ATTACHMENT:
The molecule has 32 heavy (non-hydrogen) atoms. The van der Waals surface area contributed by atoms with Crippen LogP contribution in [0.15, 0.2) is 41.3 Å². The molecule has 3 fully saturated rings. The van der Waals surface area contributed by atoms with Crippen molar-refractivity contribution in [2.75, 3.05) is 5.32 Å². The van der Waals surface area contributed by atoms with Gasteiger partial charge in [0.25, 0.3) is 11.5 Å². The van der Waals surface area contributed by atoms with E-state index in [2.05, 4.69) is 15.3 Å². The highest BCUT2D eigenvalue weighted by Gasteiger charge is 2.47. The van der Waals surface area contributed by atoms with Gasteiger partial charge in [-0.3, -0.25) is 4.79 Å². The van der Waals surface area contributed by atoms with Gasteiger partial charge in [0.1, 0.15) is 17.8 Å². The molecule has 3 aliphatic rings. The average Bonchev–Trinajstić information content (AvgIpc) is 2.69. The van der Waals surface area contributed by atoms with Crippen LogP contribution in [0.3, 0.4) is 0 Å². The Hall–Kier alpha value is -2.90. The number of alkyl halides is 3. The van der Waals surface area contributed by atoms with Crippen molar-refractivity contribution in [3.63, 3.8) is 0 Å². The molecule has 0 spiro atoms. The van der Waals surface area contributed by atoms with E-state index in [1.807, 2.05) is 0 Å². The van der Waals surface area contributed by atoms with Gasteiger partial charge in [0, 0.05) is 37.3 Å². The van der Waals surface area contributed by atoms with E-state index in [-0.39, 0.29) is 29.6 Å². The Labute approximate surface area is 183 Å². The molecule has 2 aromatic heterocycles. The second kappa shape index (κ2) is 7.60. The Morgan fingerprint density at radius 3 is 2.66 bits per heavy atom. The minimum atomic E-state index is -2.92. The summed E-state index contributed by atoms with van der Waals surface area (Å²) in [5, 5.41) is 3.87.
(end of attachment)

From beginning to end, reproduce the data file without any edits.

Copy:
The molecule has 32 heavy (non-hydrogen) atoms. The van der Waals surface area contributed by atoms with Crippen LogP contribution in [0.15, 0.2) is 41.3 Å². The molecule has 3 fully saturated rings. The van der Waals surface area contributed by atoms with Crippen molar-refractivity contribution in [2.75, 3.05) is 5.32 Å². The van der Waals surface area contributed by atoms with Gasteiger partial charge in [0.25, 0.3) is 11.5 Å². The van der Waals surface area contributed by atoms with E-state index in [2.05, 4.69) is 15.3 Å². The highest BCUT2D eigenvalue weighted by Gasteiger charge is 2.47. The van der Waals surface area contributed by atoms with Gasteiger partial charge in [-0.3, -0.25) is 4.79 Å². The van der Waals surface area contributed by atoms with Gasteiger partial charge in [0.1, 0.15) is 17.8 Å². The molecule has 3 aliphatic rings. The average Bonchev–Trinajstić information content (AvgIpc) is 2.69. The van der Waals surface area contributed by atoms with Crippen LogP contribution in [0.3, 0.4) is 0 Å². The Hall–Kier alpha value is -2.90. The number of alkyl halides is 3. The van der Waals surface area contributed by atoms with Crippen molar-refractivity contribution in [3.63, 3.8) is 0 Å². The molecule has 0 spiro atoms. The van der Waals surface area contributed by atoms with E-state index in [1.807, 2.05) is 0 Å². The van der Waals surface area contributed by atoms with Gasteiger partial charge in [0, 0.05) is 37.3 Å². The van der Waals surface area contributed by atoms with E-state index in [-0.39, 0.29) is 29.6 Å². The Labute approximate surface area is 183 Å². The molecule has 2 aromatic heterocycles. The second kappa shape index (κ2) is 7.60. The Morgan fingerprint density at radius 3 is 2.66 bits per heavy atom. The minimum atomic E-state index is -2.92. The summed E-state index contributed by atoms with van der Waals surface area (Å²) in [5, 5.41) is 3.87.